Turkey’s judicial board reshuffles 3,320 judges and prosecutors

The Board of Judges and Prosecutors (HSK) has reshuffled the districts of 3,320 judges and prosecutors, Turkey’s state-run Anadolu news agency reported on Thursday.

The reassignments were announced by the HSK’s First Chamber, which has completed its primary decrees for the new judicial year. Some 3,019 judges and prosecutors have been reassigned in criminal courts, while 301 were reshuffled in administrative courts.

The chief public prosecutors in several cities, including İzmir, Ankara, Antalya, Bursa, Konya, Gaziantep, Erzurum and Şanlıurfa, have been replaced.

Turkey’s judiciary is being criticized for acting on orders from President Recep Tayyip Erdoğan and not basing their rulings on the law. Judges in Turkey who make decisions that anger Erdoğan are either replaced or jailed. Turkey has fallen to the 101st position out of 113 countries in the World Justice Project’s (WJP) 2017-18 Rule of Law Index, a comprehensive measure of the rule of law.

The Turkish government has arrested a total of 2,431 judges and prosecutors and dismissed 4,424 others since a controversial military coup attempt on July 15, 2016, a Constitutional Court general assembly ruling revealed on early August 2017.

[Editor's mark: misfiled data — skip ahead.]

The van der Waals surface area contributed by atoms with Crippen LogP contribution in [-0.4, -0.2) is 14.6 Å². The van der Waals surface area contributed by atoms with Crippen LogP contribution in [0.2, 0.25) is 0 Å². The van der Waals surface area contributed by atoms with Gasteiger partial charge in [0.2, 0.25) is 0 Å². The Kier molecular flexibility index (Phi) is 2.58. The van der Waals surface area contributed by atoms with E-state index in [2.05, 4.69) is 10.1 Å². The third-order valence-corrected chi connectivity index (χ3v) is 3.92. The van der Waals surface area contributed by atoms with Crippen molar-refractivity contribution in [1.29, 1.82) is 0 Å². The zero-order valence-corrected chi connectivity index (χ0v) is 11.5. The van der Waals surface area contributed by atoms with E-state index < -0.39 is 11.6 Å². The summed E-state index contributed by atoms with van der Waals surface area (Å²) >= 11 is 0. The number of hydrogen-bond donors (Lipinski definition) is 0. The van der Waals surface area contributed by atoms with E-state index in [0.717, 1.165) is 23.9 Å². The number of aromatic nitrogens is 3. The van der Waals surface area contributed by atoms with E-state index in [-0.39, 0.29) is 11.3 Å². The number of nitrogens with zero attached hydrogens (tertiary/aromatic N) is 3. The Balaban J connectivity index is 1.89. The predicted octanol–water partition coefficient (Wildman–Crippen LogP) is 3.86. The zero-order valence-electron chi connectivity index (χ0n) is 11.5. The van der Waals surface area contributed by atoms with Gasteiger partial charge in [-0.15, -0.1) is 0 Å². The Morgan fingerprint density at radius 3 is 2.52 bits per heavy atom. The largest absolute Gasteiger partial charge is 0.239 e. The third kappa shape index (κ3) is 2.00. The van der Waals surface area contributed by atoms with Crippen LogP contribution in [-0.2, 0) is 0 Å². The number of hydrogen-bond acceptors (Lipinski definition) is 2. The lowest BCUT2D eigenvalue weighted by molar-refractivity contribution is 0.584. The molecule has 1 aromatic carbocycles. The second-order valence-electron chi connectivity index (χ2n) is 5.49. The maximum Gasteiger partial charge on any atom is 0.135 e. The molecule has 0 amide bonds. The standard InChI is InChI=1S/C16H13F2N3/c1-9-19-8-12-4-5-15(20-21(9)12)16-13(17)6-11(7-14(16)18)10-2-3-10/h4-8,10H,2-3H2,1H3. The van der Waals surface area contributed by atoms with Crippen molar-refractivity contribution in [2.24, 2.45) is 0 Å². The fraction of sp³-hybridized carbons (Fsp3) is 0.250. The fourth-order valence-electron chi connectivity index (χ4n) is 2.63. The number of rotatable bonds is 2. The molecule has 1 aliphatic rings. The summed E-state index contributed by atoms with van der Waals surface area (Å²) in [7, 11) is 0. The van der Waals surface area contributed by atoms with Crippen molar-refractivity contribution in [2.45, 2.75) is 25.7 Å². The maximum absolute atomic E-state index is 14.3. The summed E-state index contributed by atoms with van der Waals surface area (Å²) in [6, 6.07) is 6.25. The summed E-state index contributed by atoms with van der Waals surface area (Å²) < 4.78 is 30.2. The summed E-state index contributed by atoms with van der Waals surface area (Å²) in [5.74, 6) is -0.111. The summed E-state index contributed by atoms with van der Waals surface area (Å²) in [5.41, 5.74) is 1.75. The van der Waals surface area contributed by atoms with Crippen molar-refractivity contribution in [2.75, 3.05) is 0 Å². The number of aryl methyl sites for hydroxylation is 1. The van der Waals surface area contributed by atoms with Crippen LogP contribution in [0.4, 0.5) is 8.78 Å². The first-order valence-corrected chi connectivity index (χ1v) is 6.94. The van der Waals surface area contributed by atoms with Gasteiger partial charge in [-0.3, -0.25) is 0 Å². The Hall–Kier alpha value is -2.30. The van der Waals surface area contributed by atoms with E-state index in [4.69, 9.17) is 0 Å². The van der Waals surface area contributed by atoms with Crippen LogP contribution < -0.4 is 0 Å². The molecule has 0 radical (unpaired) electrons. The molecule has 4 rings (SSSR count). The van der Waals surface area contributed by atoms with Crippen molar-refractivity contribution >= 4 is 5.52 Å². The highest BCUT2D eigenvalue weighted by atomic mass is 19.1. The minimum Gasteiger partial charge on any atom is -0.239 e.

Hundreds of thousands of people in Turkey have been the subject of legal proceedings in the last two years on charges of membership in the Gülen movement since a coup attempt on July 15, 2016, a Turkish Justice Ministry official told a symposium on July 19, 2018.

“Legal proceedings have been carried out against 445,000 members of this organisation,” Turkey’s pro-government Islamist news agency İLKHA quoted Turkish Justice Ministry Deputy Undersecretary Ömer Faruk Aydıner as saying.

Turkey survived a controversial military coup attempt on July 15, 2016 that killed 249 people. Immediately after the putsch, the Justice and Development Party (AKP) government along with President Recep Tayyip Erdoğan pinned the blame on the Gülen movement.

Fethullah Gülen, who inspired the movement, strongly denied having any role in the failed coup and called for an international investigation into it, but President Erdoğan — calling the coup attempt “a gift from God” — and the government initiated a widespread purge aimed at cleansing sympathizers of the movement from within state institutions, dehumanizing its popular figures and putting them in custody.

Turkey has suspended or dismissed about 170,000 judges, teachers, police and civil servants since July 15, 2016. On December 13, 2017 the Justice Ministry announced that 169,013 people have been the subject of legal proceedings on coup charges since the failed coup.

Turkish Interior Minister Süleyman Soylu announced on April 18, 2018 that the Turkish government had jailed 77,081 people between July 15, 2016 and April 11, 2018 over alleged links to the Gülen movement.

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